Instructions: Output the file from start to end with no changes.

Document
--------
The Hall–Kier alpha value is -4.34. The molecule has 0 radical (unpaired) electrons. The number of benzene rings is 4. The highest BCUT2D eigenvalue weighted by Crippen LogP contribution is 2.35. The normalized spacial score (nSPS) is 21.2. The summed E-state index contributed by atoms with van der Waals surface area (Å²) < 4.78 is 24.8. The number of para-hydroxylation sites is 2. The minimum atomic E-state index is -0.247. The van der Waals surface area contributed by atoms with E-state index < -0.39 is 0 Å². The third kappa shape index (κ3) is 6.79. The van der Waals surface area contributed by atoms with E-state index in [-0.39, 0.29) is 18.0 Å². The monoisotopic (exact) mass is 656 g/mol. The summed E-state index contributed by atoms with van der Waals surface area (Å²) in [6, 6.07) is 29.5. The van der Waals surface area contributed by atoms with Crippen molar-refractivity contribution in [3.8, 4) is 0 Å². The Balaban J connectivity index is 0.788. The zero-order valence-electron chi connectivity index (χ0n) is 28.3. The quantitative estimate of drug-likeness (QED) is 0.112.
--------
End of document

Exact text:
The Hall–Kier alpha value is -4.34. The molecule has 0 radical (unpaired) electrons. The number of benzene rings is 4. The highest BCUT2D eigenvalue weighted by Crippen LogP contribution is 2.35. The normalized spacial score (nSPS) is 21.2. The summed E-state index contributed by atoms with van der Waals surface area (Å²) < 4.78 is 24.8. The number of para-hydroxylation sites is 2. The minimum atomic E-state index is -0.247. The van der Waals surface area contributed by atoms with E-state index < -0.39 is 0 Å². The third kappa shape index (κ3) is 6.79. The van der Waals surface area contributed by atoms with E-state index in [-0.39, 0.29) is 18.0 Å². The monoisotopic (exact) mass is 656 g/mol. The summed E-state index contributed by atoms with van der Waals surface area (Å²) in [6, 6.07) is 29.5. The van der Waals surface area contributed by atoms with Crippen molar-refractivity contribution in [3.8, 4) is 0 Å². The Balaban J connectivity index is 0.788. The zero-order valence-electron chi connectivity index (χ0n) is 28.3. The quantitative estimate of drug-likeness (QED) is 0.112.